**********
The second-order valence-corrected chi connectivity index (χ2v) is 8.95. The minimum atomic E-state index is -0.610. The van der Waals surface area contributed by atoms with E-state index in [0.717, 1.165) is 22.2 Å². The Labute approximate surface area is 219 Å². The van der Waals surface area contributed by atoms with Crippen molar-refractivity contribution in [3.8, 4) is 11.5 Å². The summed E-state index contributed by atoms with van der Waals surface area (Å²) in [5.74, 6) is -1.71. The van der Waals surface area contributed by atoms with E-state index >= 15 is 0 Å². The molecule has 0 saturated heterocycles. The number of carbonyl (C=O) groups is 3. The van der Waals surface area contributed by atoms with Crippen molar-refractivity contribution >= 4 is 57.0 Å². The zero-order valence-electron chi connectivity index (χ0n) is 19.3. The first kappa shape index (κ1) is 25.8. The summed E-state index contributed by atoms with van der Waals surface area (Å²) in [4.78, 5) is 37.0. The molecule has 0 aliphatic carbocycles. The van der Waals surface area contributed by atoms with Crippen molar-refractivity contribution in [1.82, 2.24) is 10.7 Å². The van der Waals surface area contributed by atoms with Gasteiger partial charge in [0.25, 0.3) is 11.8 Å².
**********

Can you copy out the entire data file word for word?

The second-order valence-corrected chi connectivity index (χ2v) is 8.95. The minimum atomic E-state index is -0.610. The van der Waals surface area contributed by atoms with E-state index in [0.717, 1.165) is 22.2 Å². The Labute approximate surface area is 219 Å². The van der Waals surface area contributed by atoms with Crippen molar-refractivity contribution in [3.8, 4) is 11.5 Å². The summed E-state index contributed by atoms with van der Waals surface area (Å²) in [5.74, 6) is -1.71. The van der Waals surface area contributed by atoms with E-state index >= 15 is 0 Å². The molecule has 0 saturated heterocycles. The number of carbonyl (C=O) groups is 3. The van der Waals surface area contributed by atoms with Crippen molar-refractivity contribution >= 4 is 57.0 Å². The zero-order valence-electron chi connectivity index (χ0n) is 19.3. The first kappa shape index (κ1) is 25.8. The summed E-state index contributed by atoms with van der Waals surface area (Å²) in [4.78, 5) is 37.0. The molecule has 0 aliphatic carbocycles. The van der Waals surface area contributed by atoms with Crippen molar-refractivity contribution in [1.82, 2.24) is 10.7 Å². The van der Waals surface area contributed by atoms with Gasteiger partial charge in [0.25, 0.3) is 11.8 Å².